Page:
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My rear wheel suddenly became loose in traffic today. It is completely off axis. The axle looks fine from the outside. I remember being told something about loose cones.

Should I bother to repair this beater bike or should I invest in a road bike? This is a department store mountain bike.

And yes I took apart the rear brake because I thought that was the source of the problem ... (I.e that's not something that broke) ... Risky I know ... But I had kool stop salmons on the front so I thought that would provide sufficient stopping power. Nonetheless the wheel kept grinding against the frame as you can see in the picture so I stopped again and realized the wheel was completely off center.

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  • Not enough information. What is broken? You have 5 questions and not a single accepted answer.
    – paparazzo
    Oct 28 '14 at 16:03
  • OK you accepted two answers. That picture shows what it is doing but it does not show what is broken.
    – paparazzo
    Oct 28 '14 at 16:38
  • Please add at least one picture showing the axle nuts, preferably one from each side.
    – Jahaziel
    Oct 28 '14 at 16:43
  • I will once I get back to my bike ...
    – Dissenter
    Oct 28 '14 at 16:48
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It looks to me that the axle need to be re-built. It may just have loosened the cones, but there is also a slight chance of axle being bent, and/or ball bearings destroyed.

Don't panic, on cheap hubs that is not big deal. They are relatively easy to service and the spares are cheap. In my country, a modest bike shop would charge the equivalent to US$ 3-5 for re-packing the hub. The axle and ball bearings can be around US$ 2-3 too.

It is not very difficult to resolve "DIY" for the mechanically inclined, but you may need a cone wrench and maybe a cassette removal tool. Both are available either cheap (good for a couple of uses a year) or good quality (good for workshop use).

Hub service basically implies removing the wheel completely from the bike, unscrewing the axle completely, inspecting it, and the cones, races, bearings. Cleaning up the old grease, and reassembling again with fresh grease and replacing any damaged part, properly adjusting the cones, re-installing the cassette (if it was removed) and putting the wheel back on the bike. Work for 1h to 1h:30m for a novice, having the tools and parts at hand. An experienced bike mechanic in a shop may take 30-40 min.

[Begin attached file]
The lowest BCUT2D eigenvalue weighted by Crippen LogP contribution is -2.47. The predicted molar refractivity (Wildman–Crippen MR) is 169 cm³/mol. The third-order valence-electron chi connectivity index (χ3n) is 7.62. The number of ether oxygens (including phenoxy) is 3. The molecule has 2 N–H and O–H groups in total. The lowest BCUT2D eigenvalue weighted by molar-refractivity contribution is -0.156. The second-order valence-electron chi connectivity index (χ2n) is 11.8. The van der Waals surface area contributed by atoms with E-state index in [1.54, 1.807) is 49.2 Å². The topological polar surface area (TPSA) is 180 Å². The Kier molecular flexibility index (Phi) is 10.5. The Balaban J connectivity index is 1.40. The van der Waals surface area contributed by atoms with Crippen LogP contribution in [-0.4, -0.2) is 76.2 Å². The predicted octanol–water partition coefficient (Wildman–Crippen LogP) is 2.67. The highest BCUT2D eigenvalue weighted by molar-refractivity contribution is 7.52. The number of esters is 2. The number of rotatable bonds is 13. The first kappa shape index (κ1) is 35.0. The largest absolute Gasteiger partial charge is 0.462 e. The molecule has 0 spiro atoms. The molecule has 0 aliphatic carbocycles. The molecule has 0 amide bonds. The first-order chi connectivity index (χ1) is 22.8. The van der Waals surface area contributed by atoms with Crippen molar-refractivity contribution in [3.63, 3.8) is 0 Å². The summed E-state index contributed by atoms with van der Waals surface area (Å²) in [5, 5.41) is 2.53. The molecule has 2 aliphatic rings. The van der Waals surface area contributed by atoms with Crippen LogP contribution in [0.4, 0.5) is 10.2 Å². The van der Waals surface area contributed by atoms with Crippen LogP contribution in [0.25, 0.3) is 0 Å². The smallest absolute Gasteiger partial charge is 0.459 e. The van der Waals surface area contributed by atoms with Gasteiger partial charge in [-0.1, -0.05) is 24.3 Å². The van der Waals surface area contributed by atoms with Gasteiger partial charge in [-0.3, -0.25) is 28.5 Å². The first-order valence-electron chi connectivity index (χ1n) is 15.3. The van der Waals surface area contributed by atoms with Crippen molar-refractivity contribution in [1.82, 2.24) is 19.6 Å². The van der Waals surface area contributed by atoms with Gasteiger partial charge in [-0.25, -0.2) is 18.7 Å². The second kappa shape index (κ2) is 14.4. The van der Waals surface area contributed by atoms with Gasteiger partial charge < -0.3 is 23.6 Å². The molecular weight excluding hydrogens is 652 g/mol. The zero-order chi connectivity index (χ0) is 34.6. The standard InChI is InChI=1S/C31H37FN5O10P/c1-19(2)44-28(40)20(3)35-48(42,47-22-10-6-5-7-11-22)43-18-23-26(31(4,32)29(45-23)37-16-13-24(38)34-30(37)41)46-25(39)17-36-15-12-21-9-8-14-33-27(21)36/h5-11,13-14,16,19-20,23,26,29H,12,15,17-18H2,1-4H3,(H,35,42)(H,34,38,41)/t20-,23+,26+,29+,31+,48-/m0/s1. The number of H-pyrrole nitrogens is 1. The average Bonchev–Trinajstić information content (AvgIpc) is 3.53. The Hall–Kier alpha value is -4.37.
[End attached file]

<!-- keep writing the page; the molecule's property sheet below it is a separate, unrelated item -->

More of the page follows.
Servicing a cheap hub that is still in good condition, provided that you can find the cheap spares is a good compromise, and keeping a beater bike (or a bike-shaped-object) in good condition can be a good thing if you use it for commuting short distances on places where there is risk of the bike getting stolen.

However, if you want to commute seriously, or bike for sports, then it is wise to invest in a good bike (a used one in good condition if on a budget). Consider the type of riding you want to practice and the distance you want to travel.

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  • Confirmed with bike shop. The wheel, when taken off and spun on the truing machine, practically leapt out at the technician; the axle was literally moving everywhere and tracing out an oval shape. That being said, I have a spare, identical bike, and will probably just swap out the entire rear wheel with this one. I will keep this bike as a beater bike. What good road bikes under 500 do you recommend?
    – Dissenter
    Oct 28 '14 at 21:33
  • I do not know of any reputable maker that runs in that price range when brand new. In that budget, I'd search for locally available used bikes of a good brand, and research any prospect before buying.
    – Jahaziel
    Oct 28 '14 at 23:27
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Most likely the source of the wheel going loose was loose nut. Department store bikes are not likely to have quick release which is safer because it does not become loose with time.

Put the wheel back and screw it on tightly. Don't forget to check the front wheel too, because if that goes loose the consequences will be very unfortunate. The wheel on the picture looks off centre which is likely because it is not properly in.

The question is whether you need need to invest into more serious bike. If cycling is interesting to you, the answer is definitely yes. Just don't buy those bicycle-like objects in department stores anymore.

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  • What do you recommend for a new bike? Budget is a few hundred, below five preferably.
    – Dissenter
    Oct 28 '14 at 17:13
  • How's a felt f85 for 350 in good condition?
    – Dissenter
    Oct 28 '14 at 17:31

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